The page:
Dr. Mahdi Tavakoli
Electrical & Computer Engineering Department University of Alberta


Biography: Mahdi Tavakoli is a Professor in the Department of Electrical and Computer Engineering, University of Alberta, Canada. He received his BSc and MSc degrees in Electrical Engineering from Ferdowsi University and K.N. Toosi University, Iran, in 1996 and 1999, respectively. He received his PhD degree in Electrical and Computer Engineering from the University of Western Ontario, Canada, in 2005. In 2006, he was a post-doctoral researcher at Canadian Surgical Technologies and Advanced Robotics (CSTAR), Canada. In 2007-2008, he was an NSERC Post-Doctoral Fellow at Harvard University, USA. Dr. Tavakoli’s research interests broadly involve the areas of robotics and systems control. Specifically, his research focuses on haptics and teleoperation control, medical robotics, and image-guided surgery. Dr. Tavakoli is the lead author of Haptics for Teleoperated Surgical Robotic Systems (World Scientific, 2008). 


Speech Title: Closed-loop Control for Improving Needle Steering in Soft Tissue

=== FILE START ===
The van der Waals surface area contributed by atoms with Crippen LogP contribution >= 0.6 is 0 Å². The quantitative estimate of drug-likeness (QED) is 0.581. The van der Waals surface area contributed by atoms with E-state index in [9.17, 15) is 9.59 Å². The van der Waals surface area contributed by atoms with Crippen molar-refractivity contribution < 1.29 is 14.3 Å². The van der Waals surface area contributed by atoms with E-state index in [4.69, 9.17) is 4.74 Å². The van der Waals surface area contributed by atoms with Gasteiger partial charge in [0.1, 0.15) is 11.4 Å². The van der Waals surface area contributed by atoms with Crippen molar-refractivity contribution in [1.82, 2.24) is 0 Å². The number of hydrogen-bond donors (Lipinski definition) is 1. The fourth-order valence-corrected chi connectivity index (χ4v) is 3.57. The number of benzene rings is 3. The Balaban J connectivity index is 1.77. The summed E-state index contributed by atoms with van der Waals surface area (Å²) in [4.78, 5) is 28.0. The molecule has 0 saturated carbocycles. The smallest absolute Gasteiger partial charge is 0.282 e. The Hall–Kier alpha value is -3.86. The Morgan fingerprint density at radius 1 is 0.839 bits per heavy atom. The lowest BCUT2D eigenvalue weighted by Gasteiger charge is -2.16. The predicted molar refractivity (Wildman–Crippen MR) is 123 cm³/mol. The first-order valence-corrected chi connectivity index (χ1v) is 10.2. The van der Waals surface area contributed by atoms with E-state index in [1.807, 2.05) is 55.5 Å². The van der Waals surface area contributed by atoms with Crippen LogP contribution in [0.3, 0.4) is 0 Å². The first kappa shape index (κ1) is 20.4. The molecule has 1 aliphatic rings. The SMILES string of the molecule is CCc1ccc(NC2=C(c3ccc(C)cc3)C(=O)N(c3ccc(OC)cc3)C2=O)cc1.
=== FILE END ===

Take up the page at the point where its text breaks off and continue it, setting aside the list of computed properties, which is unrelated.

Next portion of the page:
Abstract: This presentation will demonstrate the potentials of robotics technologies for improving healthcare by enhancing needle-based surgeries and therapies. In permanent implant brachytherapy, needles loaded with radioactive seeds are used to reach planned locations in the prostate, where the seeds are deployed. Accurate seed placement is a key factor that influences the effectiveness of the procedure. However, current manual techniques can place seeds with an accuracy of only about 5 mm, which is a substantial error given the average prostate size. We will discuss mechatronic technologies for precisely steering a needle towards its intended location using feedback control. Closed-loop control of needle in tissue is challenging due to measurement errors, unmodelled dynamics created by tissue heterogeneity and motion of targets within the tissue, only to name a few. We will review recent progress made in this area including modelling needle-tissue interaction, sensing needle deflection, and controlling the needle trajectory.